Phonatics will be meeting next week, November 1st. Our speaker will be Teresa Pratt from Stanford University. The title and abstract for her talk can be found below:
Embodying toughness: LOT-raising, /l/-velarization, and retracted articulatory setting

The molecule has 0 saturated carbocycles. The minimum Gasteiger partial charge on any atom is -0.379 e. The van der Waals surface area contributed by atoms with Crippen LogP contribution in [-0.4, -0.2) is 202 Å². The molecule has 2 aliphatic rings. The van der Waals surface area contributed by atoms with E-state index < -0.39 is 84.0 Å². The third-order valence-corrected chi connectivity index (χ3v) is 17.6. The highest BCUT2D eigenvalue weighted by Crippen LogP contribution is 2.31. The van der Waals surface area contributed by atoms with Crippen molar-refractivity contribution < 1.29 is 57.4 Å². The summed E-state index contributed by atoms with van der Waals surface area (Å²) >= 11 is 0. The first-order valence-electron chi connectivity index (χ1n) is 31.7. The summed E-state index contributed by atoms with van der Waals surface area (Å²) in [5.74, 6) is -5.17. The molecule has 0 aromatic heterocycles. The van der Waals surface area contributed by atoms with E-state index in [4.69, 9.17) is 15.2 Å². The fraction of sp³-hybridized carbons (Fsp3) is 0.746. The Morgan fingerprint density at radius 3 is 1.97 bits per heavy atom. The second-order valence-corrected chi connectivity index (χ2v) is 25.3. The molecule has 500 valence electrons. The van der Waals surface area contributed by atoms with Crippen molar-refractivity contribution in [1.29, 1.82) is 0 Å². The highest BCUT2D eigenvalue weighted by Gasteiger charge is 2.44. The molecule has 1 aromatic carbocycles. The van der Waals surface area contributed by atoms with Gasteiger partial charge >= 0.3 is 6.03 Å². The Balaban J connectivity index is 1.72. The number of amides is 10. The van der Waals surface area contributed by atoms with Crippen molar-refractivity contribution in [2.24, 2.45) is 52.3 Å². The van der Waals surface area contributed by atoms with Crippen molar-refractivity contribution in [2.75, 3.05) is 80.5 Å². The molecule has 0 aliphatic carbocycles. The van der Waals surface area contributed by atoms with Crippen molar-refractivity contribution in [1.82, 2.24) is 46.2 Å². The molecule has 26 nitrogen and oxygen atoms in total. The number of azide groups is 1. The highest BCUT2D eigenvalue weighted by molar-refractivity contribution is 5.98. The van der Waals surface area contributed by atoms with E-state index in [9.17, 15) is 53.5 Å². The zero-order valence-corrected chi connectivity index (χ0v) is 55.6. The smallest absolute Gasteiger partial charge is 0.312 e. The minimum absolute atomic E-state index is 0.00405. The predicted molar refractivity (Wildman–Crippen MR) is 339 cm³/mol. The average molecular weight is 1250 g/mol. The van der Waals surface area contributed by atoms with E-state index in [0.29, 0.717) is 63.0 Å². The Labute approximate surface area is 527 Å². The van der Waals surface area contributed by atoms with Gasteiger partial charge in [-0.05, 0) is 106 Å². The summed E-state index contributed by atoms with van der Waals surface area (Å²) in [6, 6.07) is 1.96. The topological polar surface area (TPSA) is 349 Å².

Recent work on sociolinguistic style has considered the indexical potential of embodied behaviors related to speech, e.g. facial expression and jaw setting. In this paper I examine two sociophonetic variables to explore the link between articulatory setting and stylistic practice. Drawing on a year-long ethnography at a public arts high school in the San Francisco Bay Area, I show that one group of students within the school use raised LOT and velarized /l/ at higher rates than their peers. This group of students is part of the ‘technical theater’ track, which is distinct from the others in that students engage in manual labor and using professional-grade tools to construct sets for school productions and events. These students self-describe and are described by peers as “rowdy” “assholes” who wear black clothes and work boots, carry knives, and are “handy” by virtue of “always building stuff.” Notably, both of the variants used by these students—raised LOT and velarized /l/—are characterized by the backing and raising of the tongue root. I suggest that tech students rely more generally on a retracted articulatory setting, and that this articulatory setting is indexical of the salient stylistic characteristic of the individuals using it: toughness. By virtue of the stylistic co-occurrence of students’ linguistic, embodied, sartorial, and social practices, these retracted variants and corresponding articulatory setting can come to index a holistic style of embodied toughness.